IN 1975, AS Papua New Guinea claimed its independence and imagined its future, officials set about commissioning a Parliament House for Port Moresby which might embody the spirit of the newly sovereign nation. It was a challenging task in a pulsating democracy of 850 proud ethnicities, each with distinctive language, art, songs, stories, totems, traditions; running the gamut from volatile highlanders to more chilled coastal types. Architects in the contest to design the parliament were encouraged to incorporate motifs from across the land in the (vain) hope this might mitigate offence, in a country where identity is defined by clan, rivalries run deep and symbolism is potent.
One core directive was to render the new capital 'in the manner of a Haus Man (men's house) in a village society', familiar across most communities as the seat of local authority. The eventual structure, which opened in 1984, fulfilled the brief with a soaring interpretation of a Sepik spirit house, where men assemble and perform secret rituals.
There was some nervousness that noses might be out of joint at Sepik culture seizing star billing, and some were, but the Prime Minister of the day, proud Sepik son Michael Somare was apparently most satisfied. What women might have thought about this shrine to masculine authority appears not to have been much of a consideration. And so it was that even the architecture of power in modern PNG conspired to lock women out. Custom banned women from entering, even approaching, a Haus Tambaran, as the Parliament is colloquially known.
Nonetheless, intriguingly, the mosaic over the public entrance to the Parliament depicts two warriors – one male, one female – of equal size and on equal footing, standing guard over the country's resources. This was likely an expression of aspiration, according to an anthropological analysis of the influences that shaped the building. Today it just smacks of cruel delusion.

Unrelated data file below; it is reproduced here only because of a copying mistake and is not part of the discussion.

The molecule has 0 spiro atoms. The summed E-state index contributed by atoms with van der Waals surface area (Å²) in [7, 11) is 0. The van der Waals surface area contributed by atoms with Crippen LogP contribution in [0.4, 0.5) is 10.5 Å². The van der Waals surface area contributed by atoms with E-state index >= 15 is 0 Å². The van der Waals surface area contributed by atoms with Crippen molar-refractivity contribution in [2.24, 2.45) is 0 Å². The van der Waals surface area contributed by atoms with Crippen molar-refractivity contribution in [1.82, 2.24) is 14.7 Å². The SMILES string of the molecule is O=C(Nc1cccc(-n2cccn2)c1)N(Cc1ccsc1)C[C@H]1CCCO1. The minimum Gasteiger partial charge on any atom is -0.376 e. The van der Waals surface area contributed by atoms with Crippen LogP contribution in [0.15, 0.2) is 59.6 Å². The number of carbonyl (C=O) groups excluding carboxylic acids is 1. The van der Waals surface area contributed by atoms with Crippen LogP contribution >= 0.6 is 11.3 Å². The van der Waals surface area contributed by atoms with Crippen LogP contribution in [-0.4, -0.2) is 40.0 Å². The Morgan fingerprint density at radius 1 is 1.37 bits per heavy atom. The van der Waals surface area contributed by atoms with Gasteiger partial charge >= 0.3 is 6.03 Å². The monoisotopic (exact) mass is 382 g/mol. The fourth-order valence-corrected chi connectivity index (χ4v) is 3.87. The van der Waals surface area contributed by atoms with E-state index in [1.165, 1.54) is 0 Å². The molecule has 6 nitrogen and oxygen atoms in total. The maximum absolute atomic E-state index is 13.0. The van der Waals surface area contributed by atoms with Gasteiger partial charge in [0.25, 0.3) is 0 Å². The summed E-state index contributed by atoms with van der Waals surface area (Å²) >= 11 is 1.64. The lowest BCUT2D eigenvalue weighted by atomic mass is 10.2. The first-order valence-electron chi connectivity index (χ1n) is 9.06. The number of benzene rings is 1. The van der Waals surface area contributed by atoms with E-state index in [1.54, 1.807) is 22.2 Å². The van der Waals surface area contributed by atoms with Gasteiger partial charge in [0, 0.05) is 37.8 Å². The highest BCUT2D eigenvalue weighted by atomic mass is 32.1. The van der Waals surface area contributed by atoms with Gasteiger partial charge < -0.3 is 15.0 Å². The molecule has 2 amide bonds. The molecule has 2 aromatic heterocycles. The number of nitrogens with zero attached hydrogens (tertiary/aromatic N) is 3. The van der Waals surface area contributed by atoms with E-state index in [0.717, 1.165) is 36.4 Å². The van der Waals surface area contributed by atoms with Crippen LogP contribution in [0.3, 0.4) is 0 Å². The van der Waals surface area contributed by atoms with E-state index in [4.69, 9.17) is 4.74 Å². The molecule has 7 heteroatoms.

Much has changed in a country that has undergone warp-speed transition from traditional life through colonisation, self-government, independence and modernisation in less than three generations, but not women's place. Dr Betty Lovai, one of the nation's most senior female academics, attests that even for women like herself 'to speak up, in front of men, can be deeply intimidating'. A female political candidate, she says, is making a bold declaration: 'I am the leader of this tribe.'
Those women who have tried say that as daunting as it is to violate the Haus Man, this is the least of their problems. It merely requires courage, and PNG women are not short on that. Other obstacles – money, status, education, security, connections – are more elusive.
Thirty years on, PNG womanhood is still more honestly portrayed by the figure tucked in the bottom left corner of the entrance mosaic, staggering under the burden of her bilum – the bag loaded with food for her family. Some 95 per cent of PNG women work in subsistence agriculture or fisheries, according to 2012 Monash University-led research into women's political participation in the Pacific, the burden of their duties in home and garden one of the hurdles to obtaining the education and resources to stand as candidates.
Since the first national election in independent PNG in 1977, only seven women have been elected. One was white – Dame Carol Kidu, the Queensland-born widow of former Chief Justice Sir Buri Kidu – and two were married to white men. Three gained their seats only last year – a watershed – in the one hundred and eleven member chamber.